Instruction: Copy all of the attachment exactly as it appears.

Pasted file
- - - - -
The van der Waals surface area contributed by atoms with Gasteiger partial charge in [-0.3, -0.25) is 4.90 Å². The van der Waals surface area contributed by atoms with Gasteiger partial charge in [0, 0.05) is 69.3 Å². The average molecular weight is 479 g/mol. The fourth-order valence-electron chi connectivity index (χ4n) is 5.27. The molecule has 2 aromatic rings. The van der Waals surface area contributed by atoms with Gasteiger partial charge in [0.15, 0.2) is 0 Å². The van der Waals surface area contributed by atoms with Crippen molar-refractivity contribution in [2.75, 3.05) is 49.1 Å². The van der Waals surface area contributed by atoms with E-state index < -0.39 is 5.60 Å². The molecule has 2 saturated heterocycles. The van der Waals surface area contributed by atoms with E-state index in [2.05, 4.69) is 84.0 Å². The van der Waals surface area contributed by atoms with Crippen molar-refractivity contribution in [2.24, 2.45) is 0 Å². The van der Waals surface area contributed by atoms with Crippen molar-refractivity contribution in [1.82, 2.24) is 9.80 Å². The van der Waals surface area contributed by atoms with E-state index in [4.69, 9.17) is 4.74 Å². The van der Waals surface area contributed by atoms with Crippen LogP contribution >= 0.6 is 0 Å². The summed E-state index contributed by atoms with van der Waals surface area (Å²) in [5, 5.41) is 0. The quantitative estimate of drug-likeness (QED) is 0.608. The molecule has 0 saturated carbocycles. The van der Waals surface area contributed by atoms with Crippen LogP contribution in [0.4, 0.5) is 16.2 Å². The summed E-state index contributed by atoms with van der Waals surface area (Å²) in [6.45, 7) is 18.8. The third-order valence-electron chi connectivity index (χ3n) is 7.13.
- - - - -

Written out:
The van der Waals surface area contributed by atoms with Gasteiger partial charge in [-0.3, -0.25) is 4.90 Å². The van der Waals surface area contributed by atoms with Gasteiger partial charge in [0, 0.05) is 69.3 Å². The average molecular weight is 479 g/mol. The fourth-order valence-electron chi connectivity index (χ4n) is 5.27. The molecule has 2 aromatic rings. The van der Waals surface area contributed by atoms with Gasteiger partial charge in [0.15, 0.2) is 0 Å². The van der Waals surface area contributed by atoms with Crippen molar-refractivity contribution in [2.75, 3.05) is 49.1 Å². The van der Waals surface area contributed by atoms with E-state index < -0.39 is 5.60 Å². The molecule has 2 saturated heterocycles. The van der Waals surface area contributed by atoms with E-state index in [2.05, 4.69) is 84.0 Å². The van der Waals surface area contributed by atoms with Crippen molar-refractivity contribution in [2.24, 2.45) is 0 Å². The van der Waals surface area contributed by atoms with Crippen molar-refractivity contribution in [1.82, 2.24) is 9.80 Å². The van der Waals surface area contributed by atoms with E-state index in [4.69, 9.17) is 4.74 Å². The van der Waals surface area contributed by atoms with Crippen LogP contribution >= 0.6 is 0 Å². The summed E-state index contributed by atoms with van der Waals surface area (Å²) in [5, 5.41) is 0. The quantitative estimate of drug-likeness (QED) is 0.608. The molecule has 0 saturated carbocycles. The van der Waals surface area contributed by atoms with Crippen LogP contribution in [0.4, 0.5) is 16.2 Å². The summed E-state index contributed by atoms with van der Waals surface area (Å²) in [6.45, 7) is 18.8. The third-order valence-electron chi connectivity index (χ3n) is 7.13.